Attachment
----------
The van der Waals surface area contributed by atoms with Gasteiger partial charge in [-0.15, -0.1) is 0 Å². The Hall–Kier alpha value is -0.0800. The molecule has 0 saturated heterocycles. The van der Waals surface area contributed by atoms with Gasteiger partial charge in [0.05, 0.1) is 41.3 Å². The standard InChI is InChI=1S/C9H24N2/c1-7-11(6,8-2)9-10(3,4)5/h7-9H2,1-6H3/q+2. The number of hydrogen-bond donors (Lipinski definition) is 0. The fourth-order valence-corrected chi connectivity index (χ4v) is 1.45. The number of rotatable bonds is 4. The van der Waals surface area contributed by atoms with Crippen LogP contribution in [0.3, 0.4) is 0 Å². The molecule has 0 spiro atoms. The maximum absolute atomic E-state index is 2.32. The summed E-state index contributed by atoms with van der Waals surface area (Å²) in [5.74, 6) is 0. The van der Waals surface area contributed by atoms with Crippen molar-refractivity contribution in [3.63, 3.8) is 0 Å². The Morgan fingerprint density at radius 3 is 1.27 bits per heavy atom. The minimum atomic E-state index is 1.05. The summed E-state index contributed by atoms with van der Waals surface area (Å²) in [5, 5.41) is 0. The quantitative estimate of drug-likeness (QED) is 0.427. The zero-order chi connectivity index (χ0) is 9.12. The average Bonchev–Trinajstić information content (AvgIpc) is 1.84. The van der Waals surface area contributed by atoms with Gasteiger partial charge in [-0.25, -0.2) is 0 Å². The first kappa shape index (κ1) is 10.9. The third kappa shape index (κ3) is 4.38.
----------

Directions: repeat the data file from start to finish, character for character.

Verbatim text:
The van der Waals surface area contributed by atoms with Gasteiger partial charge in [-0.15, -0.1) is 0 Å². The Hall–Kier alpha value is -0.0800. The molecule has 0 saturated heterocycles. The van der Waals surface area contributed by atoms with Gasteiger partial charge in [0.05, 0.1) is 41.3 Å². The standard InChI is InChI=1S/C9H24N2/c1-7-11(6,8-2)9-10(3,4)5/h7-9H2,1-6H3/q+2. The number of hydrogen-bond donors (Lipinski definition) is 0. The fourth-order valence-corrected chi connectivity index (χ4v) is 1.45. The number of rotatable bonds is 4. The van der Waals surface area contributed by atoms with Crippen LogP contribution in [0.3, 0.4) is 0 Å². The molecule has 0 spiro atoms. The maximum absolute atomic E-state index is 2.32. The summed E-state index contributed by atoms with van der Waals surface area (Å²) in [5.74, 6) is 0. The van der Waals surface area contributed by atoms with Crippen molar-refractivity contribution in [3.63, 3.8) is 0 Å². The Morgan fingerprint density at radius 3 is 1.27 bits per heavy atom. The minimum atomic E-state index is 1.05. The summed E-state index contributed by atoms with van der Waals surface area (Å²) in [5, 5.41) is 0. The quantitative estimate of drug-likeness (QED) is 0.427. The zero-order chi connectivity index (χ0) is 9.12. The average Bonchev–Trinajstić information content (AvgIpc) is 1.84. The van der Waals surface area contributed by atoms with Gasteiger partial charge in [-0.25, -0.2) is 0 Å². The first kappa shape index (κ1) is 10.9. The third kappa shape index (κ3) is 4.38.